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Why Blood Pressure Rises with Age

Blood pressure often rises with aging. Contrary to what many doctors think, salt, obesity and alcohol have little to do with this rise.

High blood pressure is associated with heart attacks, strokes, aging and premature death. High blood pressure associated with aging is probably caused by damage to the arteries leading to the kidneys. Obesity, excess salt and alcohol cause reversible high blood pressure. Taking a large amount of salt can cause your body to retain fluid, enlarge blood volume and raise blood pressure temporarily, but blood pressure returns to normal soon afterwards. For most people, taking in a lot of salt does not raise blood pressure. Drinking alcohol raises blood pressure only for a short time. Obesity is associated with a sustained high blood pressure at any age, but it is usually reversible with weight loss.

Damaged kidney arteries, called intimal fibroplasia, appears to be the most likely cause of high blood pressure in older people who are not overweight. Prevention of high blood pressure with aging includes preventing kidney arterial damage by eating plenty of fruits, vegetables, whole grains, beans and nuts, reducing your intake of processed foods and dairy products, exercising and avoiding overweight. See my Modified DASH diet.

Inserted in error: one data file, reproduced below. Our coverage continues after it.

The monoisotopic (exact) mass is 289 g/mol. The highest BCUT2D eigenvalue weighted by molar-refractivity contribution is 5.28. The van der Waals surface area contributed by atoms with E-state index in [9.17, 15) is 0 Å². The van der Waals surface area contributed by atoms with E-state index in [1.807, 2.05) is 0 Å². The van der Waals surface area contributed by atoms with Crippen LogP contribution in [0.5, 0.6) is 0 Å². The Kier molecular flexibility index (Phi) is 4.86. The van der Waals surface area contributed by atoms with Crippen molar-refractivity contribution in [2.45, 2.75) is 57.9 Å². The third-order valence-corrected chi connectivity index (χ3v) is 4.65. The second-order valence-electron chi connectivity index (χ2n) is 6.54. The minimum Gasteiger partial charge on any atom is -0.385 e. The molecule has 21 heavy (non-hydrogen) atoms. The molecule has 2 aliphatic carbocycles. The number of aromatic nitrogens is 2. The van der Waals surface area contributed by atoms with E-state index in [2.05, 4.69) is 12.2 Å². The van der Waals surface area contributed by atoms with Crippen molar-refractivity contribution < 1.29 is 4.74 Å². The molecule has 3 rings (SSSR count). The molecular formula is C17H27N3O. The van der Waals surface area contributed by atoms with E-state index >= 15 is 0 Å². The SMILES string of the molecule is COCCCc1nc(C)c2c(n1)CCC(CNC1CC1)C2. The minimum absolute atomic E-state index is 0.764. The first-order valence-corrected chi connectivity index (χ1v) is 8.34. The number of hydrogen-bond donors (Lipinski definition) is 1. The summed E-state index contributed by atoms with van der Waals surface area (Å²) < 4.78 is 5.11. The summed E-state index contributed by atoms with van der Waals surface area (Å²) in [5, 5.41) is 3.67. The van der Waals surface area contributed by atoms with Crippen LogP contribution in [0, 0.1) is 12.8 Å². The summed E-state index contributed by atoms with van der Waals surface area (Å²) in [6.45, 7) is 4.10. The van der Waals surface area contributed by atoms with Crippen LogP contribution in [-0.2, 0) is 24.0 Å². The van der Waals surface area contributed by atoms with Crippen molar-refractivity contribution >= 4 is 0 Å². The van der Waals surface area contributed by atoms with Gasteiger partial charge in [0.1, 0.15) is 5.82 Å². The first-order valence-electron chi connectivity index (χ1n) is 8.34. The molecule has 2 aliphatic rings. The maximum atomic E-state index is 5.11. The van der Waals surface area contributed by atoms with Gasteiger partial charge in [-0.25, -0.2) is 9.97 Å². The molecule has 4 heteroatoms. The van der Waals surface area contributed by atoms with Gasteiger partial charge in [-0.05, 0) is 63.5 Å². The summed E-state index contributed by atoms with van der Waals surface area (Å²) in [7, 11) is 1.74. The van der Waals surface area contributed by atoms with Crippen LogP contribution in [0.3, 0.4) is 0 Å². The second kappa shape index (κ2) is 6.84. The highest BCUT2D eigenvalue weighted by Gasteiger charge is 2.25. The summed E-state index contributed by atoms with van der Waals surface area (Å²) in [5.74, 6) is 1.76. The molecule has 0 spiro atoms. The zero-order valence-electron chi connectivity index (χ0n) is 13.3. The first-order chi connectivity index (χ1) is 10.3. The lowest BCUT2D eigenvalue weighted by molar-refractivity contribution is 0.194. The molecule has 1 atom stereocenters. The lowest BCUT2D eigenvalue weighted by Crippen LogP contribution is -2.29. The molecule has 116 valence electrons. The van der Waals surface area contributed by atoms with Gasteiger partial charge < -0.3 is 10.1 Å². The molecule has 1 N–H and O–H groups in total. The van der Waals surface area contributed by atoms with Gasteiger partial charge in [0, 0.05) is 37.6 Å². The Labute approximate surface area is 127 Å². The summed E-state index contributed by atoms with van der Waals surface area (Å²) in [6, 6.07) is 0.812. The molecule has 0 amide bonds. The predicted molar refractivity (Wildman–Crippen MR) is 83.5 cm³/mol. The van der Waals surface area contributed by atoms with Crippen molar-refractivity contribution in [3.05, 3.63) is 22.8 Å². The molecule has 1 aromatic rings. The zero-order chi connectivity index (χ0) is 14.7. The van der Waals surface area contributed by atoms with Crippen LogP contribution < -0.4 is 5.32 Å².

RE Tracy. Salt, obesity, and alcohol fail to induce a lasting rise of blood pressure with age, and may be independent of renocortical vasculopathy.Qjm - Monthly Journal of the Association of Physicians, 1999, Vol 92, Iss 10, pp 601-607.Address Tracy RE, Louisiana State Univ, Med Ctr, Dept Pathol, 1901 Perdido St, New Orleans,LA 70112 USA

Checked 3/21/15

August 22nd, 2013
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About the Author: Gabe Mirkin, MD

Sports medicine doctor, fitness guru and long-time radio host Gabe Mirkin, M.D., brings you news and tips for your healthful lifestyle. A practicing physician for more than 50 years and a radio talk show host for 25 years, Dr. Mirkin is a graduate of Harvard University and Baylor University College of Medicine. He is board-certified in four specialties: Sports Medicine, Allergy and Immunology, Pediatrics and Pediatric Immunology. The Dr. Mirkin Show, his call-in show on fitness and health, was syndicated in more than 120 cities. Read More
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